Pelvic Organ Prolapse (POP): Symptoms & Treatment

Overview

Pelvic organ prolapse (POP), a type of pelvic floor disorder, is characterized by descent of pelvic organs from their normal positions. It occurs when the muscles and ligaments supporting a woman’s pelvic organs weaken, which can cause the pelvic organs drop lower in the pelvis and create a bulge in the vagina or prolapse.

In women, POP usually occurs after childbirth, menopause or a hysterectomy. In man, it may occur after the prostate gland is removed.

POP can affect many women. In America, it can affect about 3% women. It is more common in white women, older women and Hispanic women.

Types

According to the position of prolapse, there are many types of POP.

Anterior vaginal wall prolapse

  • Cystocele (bladder into vagina, the most common condition)
  • Urethrocele (urethra into vagina)
  • Cystourethrocele (both bladder and urethra)

Posterior vaginal wall prolapse

  • Enterocele (small intestine into vagina)
  • Rectocele (rectum into vagina)

Apical vaginal prolapse

  • Uterine prolapse (uterus into vagina)
  • Vaginal vault prolapse (roof of vagina) – after hysterectomy

Causes

Common causes of POP may include:

  • Pregnancy and childbirth (the most common causes).
  • Long-term pressure on the abdomen, including pressure from obesity, chronic coughing, or straining during constipation.
  • Giving birth to a baby weighing more than 8.5 pounds.
  • Aging.
  • Hormonal changes during menopause.
  • Pelvic organ cancers.
  • Surgical removal of the uterus (hysterectomy).
  • Family history.

Symptoms

Some women have no symptoms, others may have some symptoms, including:

  • A feeling of pressure or fullness in the pelvic area.
  • A backache.
  • Painful intercourse.
  • A feeling that something is falling out of the vagina.
  • Urinary problems such as leaking of urine or a chronic urge to urinate.
  • Constipation.
  • Spotting or bleeding from the vagina.
  • Pelvic pressure that gets worse with standing or coughing for a long time.
  • Problems inserting tampons.

Diagnosis

POP may be found during a routine pelvic exam, and your doctors may need you have some more test for the diagnosis, including:

  • A cotton swab test. (Patients may be asked to strain or cough, which can indicate the position of the bladder.)
  • A bladder function test.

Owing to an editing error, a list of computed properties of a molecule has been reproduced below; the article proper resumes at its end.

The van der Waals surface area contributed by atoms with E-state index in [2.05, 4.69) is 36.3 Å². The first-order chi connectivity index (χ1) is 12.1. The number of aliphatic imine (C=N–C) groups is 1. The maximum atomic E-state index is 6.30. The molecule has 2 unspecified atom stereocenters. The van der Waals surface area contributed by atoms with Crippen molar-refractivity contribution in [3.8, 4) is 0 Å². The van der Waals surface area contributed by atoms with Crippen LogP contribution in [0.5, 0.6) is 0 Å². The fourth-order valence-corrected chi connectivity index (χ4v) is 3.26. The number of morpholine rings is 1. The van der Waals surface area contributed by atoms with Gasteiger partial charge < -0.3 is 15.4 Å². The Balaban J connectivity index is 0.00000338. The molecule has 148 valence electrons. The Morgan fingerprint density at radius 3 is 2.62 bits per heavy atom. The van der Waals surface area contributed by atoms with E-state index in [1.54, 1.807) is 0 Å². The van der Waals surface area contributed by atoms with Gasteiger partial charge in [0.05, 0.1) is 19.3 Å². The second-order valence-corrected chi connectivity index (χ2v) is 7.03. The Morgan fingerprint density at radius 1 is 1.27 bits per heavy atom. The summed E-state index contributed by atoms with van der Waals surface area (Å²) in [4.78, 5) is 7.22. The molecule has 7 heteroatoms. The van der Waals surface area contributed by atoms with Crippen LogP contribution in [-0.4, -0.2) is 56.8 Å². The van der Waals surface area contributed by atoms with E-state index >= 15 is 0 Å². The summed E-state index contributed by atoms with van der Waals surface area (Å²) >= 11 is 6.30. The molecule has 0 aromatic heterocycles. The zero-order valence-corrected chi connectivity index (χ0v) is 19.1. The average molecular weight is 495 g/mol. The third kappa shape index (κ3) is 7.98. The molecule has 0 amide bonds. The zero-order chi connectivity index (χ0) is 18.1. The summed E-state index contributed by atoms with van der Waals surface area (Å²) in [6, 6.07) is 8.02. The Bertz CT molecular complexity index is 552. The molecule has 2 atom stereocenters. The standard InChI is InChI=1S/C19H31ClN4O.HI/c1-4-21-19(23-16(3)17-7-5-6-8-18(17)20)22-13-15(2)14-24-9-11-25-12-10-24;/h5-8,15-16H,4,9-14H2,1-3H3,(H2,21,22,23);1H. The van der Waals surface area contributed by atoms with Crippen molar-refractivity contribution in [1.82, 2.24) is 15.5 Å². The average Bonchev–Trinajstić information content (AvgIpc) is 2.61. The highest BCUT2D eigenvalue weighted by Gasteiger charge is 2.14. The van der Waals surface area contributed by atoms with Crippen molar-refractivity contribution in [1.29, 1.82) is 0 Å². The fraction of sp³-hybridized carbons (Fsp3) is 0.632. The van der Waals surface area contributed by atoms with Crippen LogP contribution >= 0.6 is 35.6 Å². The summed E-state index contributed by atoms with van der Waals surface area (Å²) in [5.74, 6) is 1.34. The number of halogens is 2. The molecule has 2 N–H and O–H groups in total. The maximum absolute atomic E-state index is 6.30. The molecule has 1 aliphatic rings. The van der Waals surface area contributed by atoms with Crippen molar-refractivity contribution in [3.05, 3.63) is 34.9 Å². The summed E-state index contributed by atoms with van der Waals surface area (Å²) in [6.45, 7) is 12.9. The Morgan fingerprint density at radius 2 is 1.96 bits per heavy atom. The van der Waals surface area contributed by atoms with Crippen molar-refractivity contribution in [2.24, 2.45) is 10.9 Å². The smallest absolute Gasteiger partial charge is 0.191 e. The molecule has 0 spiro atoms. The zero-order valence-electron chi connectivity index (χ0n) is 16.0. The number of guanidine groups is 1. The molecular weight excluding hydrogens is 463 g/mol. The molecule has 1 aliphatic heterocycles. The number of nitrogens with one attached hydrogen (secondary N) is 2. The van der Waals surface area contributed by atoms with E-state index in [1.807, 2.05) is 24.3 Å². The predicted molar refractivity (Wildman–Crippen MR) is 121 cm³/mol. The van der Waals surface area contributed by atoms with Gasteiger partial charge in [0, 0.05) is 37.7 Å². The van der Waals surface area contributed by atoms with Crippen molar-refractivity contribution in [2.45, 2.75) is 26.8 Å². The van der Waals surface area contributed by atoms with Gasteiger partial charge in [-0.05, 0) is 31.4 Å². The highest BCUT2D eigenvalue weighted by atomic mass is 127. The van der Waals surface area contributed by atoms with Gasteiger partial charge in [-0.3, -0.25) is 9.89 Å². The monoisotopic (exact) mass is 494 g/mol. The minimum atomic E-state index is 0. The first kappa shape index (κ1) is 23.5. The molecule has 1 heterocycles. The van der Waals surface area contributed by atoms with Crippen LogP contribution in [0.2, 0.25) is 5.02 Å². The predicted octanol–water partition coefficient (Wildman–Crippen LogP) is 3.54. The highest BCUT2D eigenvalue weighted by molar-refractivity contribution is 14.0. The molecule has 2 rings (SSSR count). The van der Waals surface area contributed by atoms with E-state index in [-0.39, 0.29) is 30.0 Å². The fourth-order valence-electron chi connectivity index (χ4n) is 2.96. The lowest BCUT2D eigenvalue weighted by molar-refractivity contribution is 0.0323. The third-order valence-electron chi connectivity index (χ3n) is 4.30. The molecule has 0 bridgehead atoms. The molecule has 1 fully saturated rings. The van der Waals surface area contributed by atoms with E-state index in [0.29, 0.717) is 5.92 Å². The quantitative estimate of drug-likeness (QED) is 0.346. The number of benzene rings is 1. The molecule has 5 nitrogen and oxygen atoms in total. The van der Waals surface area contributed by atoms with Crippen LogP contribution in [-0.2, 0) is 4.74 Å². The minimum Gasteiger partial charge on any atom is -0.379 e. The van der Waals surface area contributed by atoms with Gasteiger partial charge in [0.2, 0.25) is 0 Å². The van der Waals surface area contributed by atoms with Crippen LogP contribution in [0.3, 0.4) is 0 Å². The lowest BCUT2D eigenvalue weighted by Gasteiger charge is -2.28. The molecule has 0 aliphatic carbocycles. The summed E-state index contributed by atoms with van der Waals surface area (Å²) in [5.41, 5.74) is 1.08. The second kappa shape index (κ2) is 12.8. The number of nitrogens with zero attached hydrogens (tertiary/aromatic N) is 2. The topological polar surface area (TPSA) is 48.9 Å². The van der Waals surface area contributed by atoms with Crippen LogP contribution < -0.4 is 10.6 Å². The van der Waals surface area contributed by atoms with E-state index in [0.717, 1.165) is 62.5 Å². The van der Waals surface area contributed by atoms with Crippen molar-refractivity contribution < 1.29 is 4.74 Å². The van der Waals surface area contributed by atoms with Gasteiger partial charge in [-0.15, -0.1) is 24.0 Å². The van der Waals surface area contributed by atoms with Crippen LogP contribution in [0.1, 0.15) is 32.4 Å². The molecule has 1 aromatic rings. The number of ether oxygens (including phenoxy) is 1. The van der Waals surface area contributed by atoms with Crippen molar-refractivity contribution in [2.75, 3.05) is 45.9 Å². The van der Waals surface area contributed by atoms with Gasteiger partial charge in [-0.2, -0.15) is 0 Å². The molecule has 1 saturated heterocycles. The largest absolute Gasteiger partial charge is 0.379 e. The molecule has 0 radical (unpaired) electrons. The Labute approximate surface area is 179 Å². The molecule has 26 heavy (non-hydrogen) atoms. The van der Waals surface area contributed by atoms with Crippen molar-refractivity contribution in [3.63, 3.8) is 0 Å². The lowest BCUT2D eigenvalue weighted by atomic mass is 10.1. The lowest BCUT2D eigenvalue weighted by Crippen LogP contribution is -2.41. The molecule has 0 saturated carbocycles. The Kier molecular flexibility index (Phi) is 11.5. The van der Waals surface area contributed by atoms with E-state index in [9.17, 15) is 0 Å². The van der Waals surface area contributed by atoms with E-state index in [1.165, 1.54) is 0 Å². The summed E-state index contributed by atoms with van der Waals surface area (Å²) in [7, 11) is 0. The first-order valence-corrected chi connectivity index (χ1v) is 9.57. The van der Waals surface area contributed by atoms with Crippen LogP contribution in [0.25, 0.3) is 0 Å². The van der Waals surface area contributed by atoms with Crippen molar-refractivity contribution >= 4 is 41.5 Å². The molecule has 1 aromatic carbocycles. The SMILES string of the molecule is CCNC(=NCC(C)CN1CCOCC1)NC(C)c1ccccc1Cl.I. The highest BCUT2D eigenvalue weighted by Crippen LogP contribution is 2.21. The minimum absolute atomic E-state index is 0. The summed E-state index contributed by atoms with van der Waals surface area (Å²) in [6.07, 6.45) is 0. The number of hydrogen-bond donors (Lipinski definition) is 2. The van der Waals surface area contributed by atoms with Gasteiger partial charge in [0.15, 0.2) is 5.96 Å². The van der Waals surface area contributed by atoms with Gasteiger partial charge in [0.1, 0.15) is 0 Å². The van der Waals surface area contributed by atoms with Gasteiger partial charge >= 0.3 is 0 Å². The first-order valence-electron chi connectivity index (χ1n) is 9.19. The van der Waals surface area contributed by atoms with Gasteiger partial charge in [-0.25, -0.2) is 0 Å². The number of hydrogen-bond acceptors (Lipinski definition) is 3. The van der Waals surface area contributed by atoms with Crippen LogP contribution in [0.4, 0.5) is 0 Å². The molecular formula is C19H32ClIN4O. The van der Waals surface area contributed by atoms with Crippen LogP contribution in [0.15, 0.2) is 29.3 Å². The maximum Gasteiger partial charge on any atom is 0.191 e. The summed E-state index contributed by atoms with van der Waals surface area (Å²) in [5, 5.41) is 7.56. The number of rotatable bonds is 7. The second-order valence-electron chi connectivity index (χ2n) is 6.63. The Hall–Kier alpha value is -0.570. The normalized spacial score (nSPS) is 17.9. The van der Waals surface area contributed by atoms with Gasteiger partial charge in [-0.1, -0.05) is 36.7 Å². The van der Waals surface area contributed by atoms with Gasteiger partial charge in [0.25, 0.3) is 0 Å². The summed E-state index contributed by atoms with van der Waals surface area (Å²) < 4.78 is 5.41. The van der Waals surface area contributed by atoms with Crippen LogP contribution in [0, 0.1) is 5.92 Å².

• A pelvic-floor strength test.
  • Urinary tract X-ray.
  • CT scan of the pelvis.
  • Ultrasound of the pelvis.
  • MRI scan of the pelvis.

Treatment

Treatment for pelvic organ prolapse usually depends on the type of prolapse, patients’ symptoms, age, other health problems, and whether they are sexually active. Depending on different cases, treatment can be divided into two kinds: nonsurgical treatment (conservative treatment) and surgical treatment.

Nonsurgical Treatment (Conservative Treatment)

  • Pessary.
  • Pelvic floor muscle therapy.
  • Changing eating habits.
  • Low-dose estrogen cream

Surgical Treatment

Doctors may perform a laparoscopic colporrhaphy or cut the abdomen for the surgery. There are two kinds of surgery. Doctors choose different surgery depending on specific purpose.

  • Surgery to support the uterus or vagina.
  • Surgery to close the vagina.

Home Remedies

Some tips can relieve the symptoms and reduce the risk of POP.

  1. Do regular pelvic floor exercises to strengthen your muscles.
  2. Maintain a healthy weight. If you’re overweight, you can lose weight.
  3. Eat a high-fiber diet to avoid constipation.
  4. Avoid lifting heavy objects.
  5. Avoid high-impact exercise, such as trampolining.
  6. Avoid smoking.

Please consult your doctors for your treatment.

Keywords: pelvic organ prolapse; POP; pelvic floor disorder.

* The Content is not intended to be a substitute for professional medical advice, diagnosis, or treatment. Always seek the advice of your physician or other qualified health provider with any questions you may have regarding a medical condition.